Words by Tommy Johnson
From the very beginning of our conversation, it was clear that Genevieve Artadi was incapable of not being able to contain her happiness. The day included self-care, including a muay thai class and tacos from a nearby establishment. More importantly, rehearsals for Artadi’s upcoming show supporting the newly released album Forever Forever have been going smoothly. “A lot of the people rehearsing with me played on the album. So they got to learn it that way, very intimately,” Artadi informs me. “And then I have a couple of new people playing who just learned the crap out of the music. It’s just so smooth and they sound so good.”
Having been known for her time in acts such as KNOWER, Expensive Magnets, and her former band Pollyn, Artadi’s Forever Forever encompasses a truly kaleidoscopic range of influences. The LA-based singer-songwriter also found guidance within her spiritual teachings of Thích Nhất Hạnh – the Vietnamese Thiền Buddhist monk known as the “father of mindfulness,” Ram Dass (guru of modern yoga), Eckhart Tolle, and Jiddu Krishnamurti. With bandmates Louis Cole, Pedro Martins, Sam Gendel, Sam Wilkes, Jacob Mann, and Chiquita Magic locked step throughout the recording, Artadi looked deeply into expressing herself in the purest ways.
Off Shelf: I imagine you have been sitting on this new album for a bit. What has it been like for you to allow everyone to get into the tracks now?
Genevieve Artadi: Oh, my gosh, I’m very, very excited about it. Yeah, I’ve been anticipating this for a long time. I’m so psyched about it. With Dizzy Strange Summer I was excited to put it out but it was right in the middle of the pandemic. It was crazy to put an album out at that time.
OS: Was it also cathartic in a way? It allowed you to continue doing your normal routine even with everything happening.
GA: Yeah, it was good but it also felt so funny. While the world was burning down, here I was saying, ‘Hey, come check out my new album.’ [laughs]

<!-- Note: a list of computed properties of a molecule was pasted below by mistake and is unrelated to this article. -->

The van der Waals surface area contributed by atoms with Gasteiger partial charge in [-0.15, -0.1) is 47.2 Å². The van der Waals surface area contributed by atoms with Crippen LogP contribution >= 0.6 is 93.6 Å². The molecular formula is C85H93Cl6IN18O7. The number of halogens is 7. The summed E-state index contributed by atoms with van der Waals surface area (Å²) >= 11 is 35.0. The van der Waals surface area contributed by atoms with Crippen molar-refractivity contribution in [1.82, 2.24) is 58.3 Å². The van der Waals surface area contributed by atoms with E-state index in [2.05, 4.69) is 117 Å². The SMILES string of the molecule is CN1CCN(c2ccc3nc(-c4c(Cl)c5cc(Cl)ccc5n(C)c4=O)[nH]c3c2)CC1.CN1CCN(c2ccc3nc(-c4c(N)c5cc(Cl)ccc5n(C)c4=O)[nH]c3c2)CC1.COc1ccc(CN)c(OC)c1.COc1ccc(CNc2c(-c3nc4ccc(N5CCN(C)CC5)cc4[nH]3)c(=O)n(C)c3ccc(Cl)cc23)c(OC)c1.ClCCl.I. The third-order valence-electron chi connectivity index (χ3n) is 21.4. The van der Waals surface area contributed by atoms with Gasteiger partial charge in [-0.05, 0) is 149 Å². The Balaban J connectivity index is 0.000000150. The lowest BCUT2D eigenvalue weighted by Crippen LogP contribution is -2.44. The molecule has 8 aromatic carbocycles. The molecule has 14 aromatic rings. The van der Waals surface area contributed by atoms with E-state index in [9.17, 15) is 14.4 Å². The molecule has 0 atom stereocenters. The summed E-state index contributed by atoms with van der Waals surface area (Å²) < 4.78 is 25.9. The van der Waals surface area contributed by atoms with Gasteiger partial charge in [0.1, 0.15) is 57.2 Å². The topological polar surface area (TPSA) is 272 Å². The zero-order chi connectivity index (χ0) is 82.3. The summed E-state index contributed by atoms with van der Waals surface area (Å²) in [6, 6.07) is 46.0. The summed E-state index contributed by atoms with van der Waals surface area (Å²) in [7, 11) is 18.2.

OS: Did you find yourself being creative around that time more than you would usually have been?
GA: For the first part, I wasn’t. I was more like trying just to embrace the silence, so I meditated a lot. I played piano to learn piano pieces, and I played some drums.
OS: When reading about you, I discovered your parents were musicians. Did they ever try to push you to make music?
GA: I joined a band my senior year of high school, and I hated how much I sucked so I just wanted to learn more. I went to school to learn music and then as I was doing it I kept going with my band. Then I started another band and met Louis; it naturally evolved. It was very natural for me. I tried being like a film major and a photography major and stuff like that initially but I asked myself, “What am I doing? This is not where my skill set is.” so I just went for music.
OS: And the one genre that you were particularly interested in was music was jazz. What sparked you to dive more into it?
GA: I felt that whenever I heard it there was always another layer; it could just keep going deeper and deeper and deeper. So I think I loved that I could keep learning more and more but also I can hear a depth and I’ve felt it resonate within me emotionally. I like the specific combination that it has of the way it stimulated my brain and also my heart. It can be so exciting and people are nuts. I like that.
OS: I also saw that the combo Nat King Cole and Natalie Cole’s Unforgettable got you into jazz as well.
GA: Yeah, I was obsessed with that album when I was in seventh grade. I would listen to it over and over and sing along to it. I also really loved “L-O-V-E” and “Paper Moon” and brought Nat King Cole’s Christmas album into my class when I was in fifth grade. Everyone was like, ‘What is wrong with you?” My teacher liked it but no one else was into it.
OS: As far as incorporating jazz into your music today, is it essential to combine jazz with your interests?
GA: For Forever Forever, half of it came from an album I had to write with the Norrbotten Big Band as the composer. I was considering solos and the harmonies a lot. The way that I think about it is that I don’t try to write for any genre. I feel like I absorb all the stuff that I absorb and then whatever comes out comes out. I’m more trying to write about a feeling or a topic or create a vibe so I can use whatever I have at my disposal to get there. Sometimes it turns out entirely different from the original idea.
OS: When writing, do you ever feel songs will be great for specific projects you’re working on? Or would it be great for your solo work?